Just because it sometimes takes a while for someone to see the obvious, doesn't mean that it wasn't obvious. People take things for granted, aside from the odd one who thinks "how can this be improved?". The dubious incentive of a patent is generally not needed for the latter, who as often as not simply wish to make their own jobs easier and more efficient, and won't help the former.

[calls me a liar]

No! None of the nasty things that you have said or implied about me are at all true.

I said: "The cotton gin."

You said: "Prove it wouldn't have been revealed if the inventor had never heard of patents or conceived of their existence."

Actually, Eli Whitney originally never intended on selling cotton gins. His original plan was to charge farmers to gin their cotton and to keep farmers from learning about his invention. Unfortunately for Eli, once the device was demonstrated it was relatively easy to copy.

Unfortunately for greedy Eli, but fortunately for everybody else.

However, that was not the point. The cotton gin could easily have been invented 50 years earlier and yet, it was not.

And yet, you yourself just admitted it could "easily" have been invented. Patents aren't needed to incentivize such inventions; it just happens when the right person with the right kind of mind comes along and sees something.

I said: "and many more."

You said: "How many more, zero? Maybe even one?"

How about thousands? I am collecting stories of inventors who were specifically motivated by patents to develop an invention and market it.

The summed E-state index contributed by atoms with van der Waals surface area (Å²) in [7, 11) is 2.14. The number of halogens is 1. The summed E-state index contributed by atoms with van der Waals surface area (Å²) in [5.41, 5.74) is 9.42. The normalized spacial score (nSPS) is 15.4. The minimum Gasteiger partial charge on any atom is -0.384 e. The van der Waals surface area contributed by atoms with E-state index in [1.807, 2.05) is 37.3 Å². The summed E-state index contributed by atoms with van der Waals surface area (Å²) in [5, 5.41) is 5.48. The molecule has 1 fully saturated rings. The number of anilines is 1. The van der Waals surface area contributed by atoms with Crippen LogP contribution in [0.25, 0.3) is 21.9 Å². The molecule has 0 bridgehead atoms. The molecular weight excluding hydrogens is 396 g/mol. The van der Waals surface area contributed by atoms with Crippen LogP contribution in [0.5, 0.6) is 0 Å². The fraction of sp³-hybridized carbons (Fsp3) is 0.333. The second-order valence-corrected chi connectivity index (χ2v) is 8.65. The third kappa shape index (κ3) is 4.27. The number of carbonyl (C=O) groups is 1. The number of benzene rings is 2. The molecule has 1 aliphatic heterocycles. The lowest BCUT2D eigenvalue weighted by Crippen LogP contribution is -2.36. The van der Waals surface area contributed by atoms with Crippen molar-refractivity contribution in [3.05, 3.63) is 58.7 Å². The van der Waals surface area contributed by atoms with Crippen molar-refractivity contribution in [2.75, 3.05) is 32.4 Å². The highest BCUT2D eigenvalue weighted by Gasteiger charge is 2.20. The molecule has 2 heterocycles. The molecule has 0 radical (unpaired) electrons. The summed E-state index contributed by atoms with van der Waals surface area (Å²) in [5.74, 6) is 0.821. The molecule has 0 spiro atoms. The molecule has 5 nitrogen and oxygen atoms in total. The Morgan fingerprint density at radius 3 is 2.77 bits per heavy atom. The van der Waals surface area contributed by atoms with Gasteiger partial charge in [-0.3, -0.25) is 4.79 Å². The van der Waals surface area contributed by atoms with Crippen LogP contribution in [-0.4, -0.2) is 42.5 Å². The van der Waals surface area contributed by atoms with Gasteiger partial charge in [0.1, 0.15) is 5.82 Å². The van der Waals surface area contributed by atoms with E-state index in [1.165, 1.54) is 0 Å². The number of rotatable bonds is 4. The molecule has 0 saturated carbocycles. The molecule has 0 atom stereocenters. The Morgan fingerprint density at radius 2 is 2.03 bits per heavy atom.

Of course you are. I'm still interested in the names of these dubious sources from which you are plagiarizing whole paragraphs full of mildly amusing, unsubstantiated pro-patent anecdotes.

You said: "Let's see, one you garbled,"

Indeed? What did I garble?

Whichever one came out as "shoe laster" instead of a properly-formatted, grammatical English noun phrase with a legitimate English verb between "shoe" and "-er".

You said: "several whose inventions were inevitable around their respective times,"

Considering the decades involved, I dispute that even one of these inventions was inevitable.

You seem to not understand the scope of historical time, Lonnie. A few years earlier or later is nothing compared to the millennia that civilization has endured thus far.

On the other hand, if you can show that someone else independently arrived at the same invention during the same era, then you might have what we call "evidence."

I did that for one of your examples. Hadn't you noticed?

You said: "and one very, very slight possibility of something that might have taken a wee bit longer otherwise (but probably not)."

I have provided sufficient evidence

You have provided a mere handful of anecdotes that you strongly imply you plagiarized from one or more unnamed source documents. That's hardly "evidence".

that all these inventions came decades later than they could have come. What was lacking was someone sufficiently motivated to make the inventions.

What was lacking was someone noticing something. Inventions start when someone notices something that gives them an insight into how something can be done better. That happens when it happens, to whomever it happens. It's not something you can magically summon up on demand with some state-granted monopoly. It happens in its own good time, patents or no patents.

You said: "You're not doing too hot, Lonnie."

Do not call me names.

The only name I called you was the one your mother gave you, for Chrissake. Meanwhile you've been more or less accusing me outright of lying!

You said: "For that claim, all you have is anecdotal evidence; a few quotes here and there. But we really don't know what those inventors might have shared anyway in a counterfactual world with no patent system."

Well, we have their words that they invested their time and money with the desire to obtain a patentable product.